Although there is still some way to go in securing this year’s cereal harvest, the first ten days of September have seen a large acreage cut in Scotland.
Andrew Moir, chairman of the combinable crops committee of NFU Scotland, said he was now combining his wheat, but he was “as far as we can get and we will now need to leave it for a few days to ripen”.
On his wheat acreage taken so far, he reckoned the yield was down 15 per cent to 20 per cent on last year, and the bushel weights were just either on the bottom limit or a kilogram or two below.
He said: “It is not a disaster, but the loss of yield and the drop in quality takes the cream off.”
He has no spring barley himself, but said that most barley crops in his part of the country – he is at Laurencekirk – were now cleaned up. From his contacts in Aberdeenshire, he reckoned that 50 per cent to 60 per cent of spring barley had been combined in the past week, with slightly more than that harvested in Morayshire.
Yields of spring barley had been mixed, rating them as middling to poor south of Laurencekirk, but with some quite stunning quality crops coming off in the north.
In the Borders, Doug Niven at Whitsome Hill, Duns said he was getting well into his wheat crops after what he said was only the third good week of weather this season (the other two being in March and May). Yields were “nothing special but not a disaster”. So far he reckoned he could be back two tonnes per hectare back on last year.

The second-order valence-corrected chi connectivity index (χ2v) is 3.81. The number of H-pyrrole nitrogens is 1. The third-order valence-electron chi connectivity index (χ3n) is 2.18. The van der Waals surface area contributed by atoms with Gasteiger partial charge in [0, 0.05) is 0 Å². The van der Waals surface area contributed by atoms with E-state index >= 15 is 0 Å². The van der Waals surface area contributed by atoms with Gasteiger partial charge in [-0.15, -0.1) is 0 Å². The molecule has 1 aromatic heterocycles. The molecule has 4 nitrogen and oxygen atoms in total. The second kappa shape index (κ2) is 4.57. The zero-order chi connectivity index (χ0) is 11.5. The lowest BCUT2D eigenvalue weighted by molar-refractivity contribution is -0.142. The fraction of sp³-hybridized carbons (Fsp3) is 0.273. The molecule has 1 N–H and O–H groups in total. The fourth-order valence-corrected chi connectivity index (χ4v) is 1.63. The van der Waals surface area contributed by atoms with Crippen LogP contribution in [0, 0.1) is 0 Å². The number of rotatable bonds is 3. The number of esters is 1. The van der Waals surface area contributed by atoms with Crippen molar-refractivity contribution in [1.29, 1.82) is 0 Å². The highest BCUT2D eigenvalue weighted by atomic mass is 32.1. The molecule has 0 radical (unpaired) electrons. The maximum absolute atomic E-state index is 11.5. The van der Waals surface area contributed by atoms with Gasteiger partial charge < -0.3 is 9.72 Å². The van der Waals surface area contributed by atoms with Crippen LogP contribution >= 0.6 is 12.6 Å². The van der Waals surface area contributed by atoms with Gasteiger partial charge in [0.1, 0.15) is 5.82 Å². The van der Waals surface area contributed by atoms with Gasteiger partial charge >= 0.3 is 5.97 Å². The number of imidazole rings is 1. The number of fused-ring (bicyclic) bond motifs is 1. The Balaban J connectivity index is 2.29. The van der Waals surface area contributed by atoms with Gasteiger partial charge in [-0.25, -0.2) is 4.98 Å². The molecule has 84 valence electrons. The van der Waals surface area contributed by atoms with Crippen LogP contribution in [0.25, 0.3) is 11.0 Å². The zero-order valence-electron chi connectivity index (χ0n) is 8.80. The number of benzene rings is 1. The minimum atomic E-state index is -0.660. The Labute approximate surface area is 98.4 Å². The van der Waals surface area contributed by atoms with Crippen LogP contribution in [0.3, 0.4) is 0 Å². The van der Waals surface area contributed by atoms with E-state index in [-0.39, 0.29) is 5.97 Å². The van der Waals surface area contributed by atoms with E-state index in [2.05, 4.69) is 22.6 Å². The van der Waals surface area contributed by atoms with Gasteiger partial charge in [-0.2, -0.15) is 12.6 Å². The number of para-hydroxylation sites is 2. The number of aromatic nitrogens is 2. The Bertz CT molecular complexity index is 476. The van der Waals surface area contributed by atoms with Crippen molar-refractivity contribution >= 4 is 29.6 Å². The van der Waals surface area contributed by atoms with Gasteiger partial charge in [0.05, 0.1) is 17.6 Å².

He has also completed sowing his oilseed rape crop and it is chitting well in the damp soil. He had abandoned minimum tillage in some areas, moving back to conventional ploughing to ensure the crop went in the ground in good condition.
In Fife, NFUS vice-president John Picken said he had harvested his oat crop but had not yet started wheat. He has no barley crop of his own, but said that neighbours were reporting a very mixed bag of results. However, he was confident the Scottish barley crop would satisfy the needs of the drinks industry.
With still a lot of harvest to do, he was concerned the weather did not seem to be settled, especially as any more rain could add dramatically to drying costs.
He said: “The price of diesel now makes it one of the main costs of growing grain.
“Potentially if I have to dry my grain I would average out at 95 litres of diesel for every acre of grain. At 70p per litre that makes it twice the cost of seed. While we are fortunate to get red diesel, the government should look at its tax policy.”
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Weather for Edinburgh
Wednesday 22 May 2013
Temperature: 3 C to 13 C
Wind Speed: 23 mph
Wind direction: West
Temperature: 5 C to 11 C
Wind Speed: 23 mph
Wind direction: North west